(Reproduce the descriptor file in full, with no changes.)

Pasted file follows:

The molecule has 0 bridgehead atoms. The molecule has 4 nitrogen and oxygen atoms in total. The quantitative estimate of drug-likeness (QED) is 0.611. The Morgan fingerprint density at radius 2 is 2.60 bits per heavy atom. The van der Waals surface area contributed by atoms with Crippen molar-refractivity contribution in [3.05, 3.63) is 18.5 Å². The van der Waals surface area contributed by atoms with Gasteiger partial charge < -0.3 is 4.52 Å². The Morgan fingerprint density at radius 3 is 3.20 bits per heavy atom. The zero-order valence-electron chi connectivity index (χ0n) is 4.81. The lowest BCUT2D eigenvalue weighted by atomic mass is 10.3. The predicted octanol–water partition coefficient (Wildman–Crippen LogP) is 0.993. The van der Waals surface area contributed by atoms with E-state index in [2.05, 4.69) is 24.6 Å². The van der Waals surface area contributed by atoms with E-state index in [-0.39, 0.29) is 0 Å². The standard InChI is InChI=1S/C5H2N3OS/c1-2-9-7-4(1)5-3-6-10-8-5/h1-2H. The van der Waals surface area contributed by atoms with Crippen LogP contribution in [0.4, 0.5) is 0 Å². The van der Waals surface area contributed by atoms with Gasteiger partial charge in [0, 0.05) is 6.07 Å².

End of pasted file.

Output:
The molecule has 0 bridgehead atoms. The molecule has 4 nitrogen and oxygen atoms in total. The quantitative estimate of drug-likeness (QED) is 0.611. The Morgan fingerprint density at radius 2 is 2.60 bits per heavy atom. The van der Waals surface area contributed by atoms with Crippen molar-refractivity contribution in [3.05, 3.63) is 18.5 Å². The van der Waals surface area contributed by atoms with Gasteiger partial charge < -0.3 is 4.52 Å². The Morgan fingerprint density at radius 3 is 3.20 bits per heavy atom. The zero-order valence-electron chi connectivity index (χ0n) is 4.81. The lowest BCUT2D eigenvalue weighted by atomic mass is 10.3. The predicted octanol–water partition coefficient (Wildman–Crippen LogP) is 0.993. The van der Waals surface area contributed by atoms with E-state index in [2.05, 4.69) is 24.6 Å². The van der Waals surface area contributed by atoms with E-state index in [-0.39, 0.29) is 0 Å². The standard InChI is InChI=1S/C5H2N3OS/c1-2-9-7-4(1)5-3-6-10-8-5/h1-2H. The van der Waals surface area contributed by atoms with Crippen LogP contribution in [0.4, 0.5) is 0 Å². The van der Waals surface area contributed by atoms with Gasteiger partial charge in [0, 0.05) is 6.07 Å².